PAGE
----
MONSTERZERO NJ’S HORROR FLICKS FOR BLACK HISTORY MONTH!
February is the month where we mark the achievements of the black community and there have been some wonderful contributions to the world of horror films by some amazing talents. Whether it be black filmmakers like William Crain and Jordan Peele, or actors such as William Marshall, Pam Grier, Lupita Nyong’o, Kiana Madeira and Duane Jones, there is much to celebrate! Here are fifteen films that illustrate the sometimes groundbreaking and always entertaining achievements in the horror genre that this month so proudly commemorates!
To all these talented men and women in front of and behind the camera…CHEERS!
Latest flick from Jordan Peele has siblings OJ (Daniel Kaluuya) and Em (Keke Palmer) Haywood struggling to keep their horse training ranch afloat after the accidental death of their father (Keith David). Having to sell off their horses is the least of their worries as something sinister, lethal and possibly extraterrestrial is inhabiting the skies surrounding their property.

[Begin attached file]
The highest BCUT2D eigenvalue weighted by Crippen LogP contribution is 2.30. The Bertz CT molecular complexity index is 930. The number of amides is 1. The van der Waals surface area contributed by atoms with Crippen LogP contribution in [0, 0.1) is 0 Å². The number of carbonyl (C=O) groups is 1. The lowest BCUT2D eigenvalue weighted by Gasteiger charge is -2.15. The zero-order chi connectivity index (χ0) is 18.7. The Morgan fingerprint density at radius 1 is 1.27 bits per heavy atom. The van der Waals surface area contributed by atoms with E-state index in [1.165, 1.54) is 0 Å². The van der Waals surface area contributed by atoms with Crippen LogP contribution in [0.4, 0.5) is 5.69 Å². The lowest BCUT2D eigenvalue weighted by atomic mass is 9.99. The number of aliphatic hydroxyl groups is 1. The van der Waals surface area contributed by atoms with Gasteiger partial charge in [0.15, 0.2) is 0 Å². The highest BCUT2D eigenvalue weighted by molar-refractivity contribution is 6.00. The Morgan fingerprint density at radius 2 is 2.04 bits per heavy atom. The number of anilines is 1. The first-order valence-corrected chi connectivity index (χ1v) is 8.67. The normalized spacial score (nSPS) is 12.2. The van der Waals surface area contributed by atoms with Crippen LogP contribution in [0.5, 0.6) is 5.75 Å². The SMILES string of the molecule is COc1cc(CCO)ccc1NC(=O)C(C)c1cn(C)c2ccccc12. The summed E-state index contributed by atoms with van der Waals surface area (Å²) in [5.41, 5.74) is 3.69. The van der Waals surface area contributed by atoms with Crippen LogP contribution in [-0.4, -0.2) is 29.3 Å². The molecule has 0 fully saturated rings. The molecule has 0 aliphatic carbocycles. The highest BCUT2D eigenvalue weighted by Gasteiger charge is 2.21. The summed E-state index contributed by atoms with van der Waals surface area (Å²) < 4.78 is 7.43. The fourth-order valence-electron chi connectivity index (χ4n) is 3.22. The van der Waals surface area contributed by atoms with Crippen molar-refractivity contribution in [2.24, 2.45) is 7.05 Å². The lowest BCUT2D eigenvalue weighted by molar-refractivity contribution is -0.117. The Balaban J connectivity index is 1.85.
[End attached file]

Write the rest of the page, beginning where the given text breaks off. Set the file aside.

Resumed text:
Flick is written and directed by Peele and is a resounding disappointment, especially after a promising first half. It starts out quite spooky as Peele knows how to construct scary sequences, no better example than OJ’s foray into their stables one night after hearing noises. When things are kept in shadows and mystery, the film delivers some nice goosebumps. It’s in the second act when things are brought into the light that the film loses its grip and things go from scary to outright silly. Much like his sophomore effort Us
, there are some cool ideas here, but the execution of those ideas is a bit shaky and there are far too many unanswered questions to be satisfying. At well over two hours, a lot could have been cut with no harm to the plot, like western carnival owner Ricky’s (Steven Yeun) past as a childhood TV star and a traumatic experience with a simian costar’s vicious and deadly rampage. Why was this sub-plot even there? As with Us
Peele has too many ideas, some admittingly very clever, and does more harm than good trying to shoehorn them all into one film. Sometimes less is more. Add to that a downright silly final confrontation with our airborne invader and you a flick that starts strong and ends on a goofy whimper. Also stars Michael Wincott as an eccentric filmmaker and Brandon Perea as a UFO enthusiast tech guy.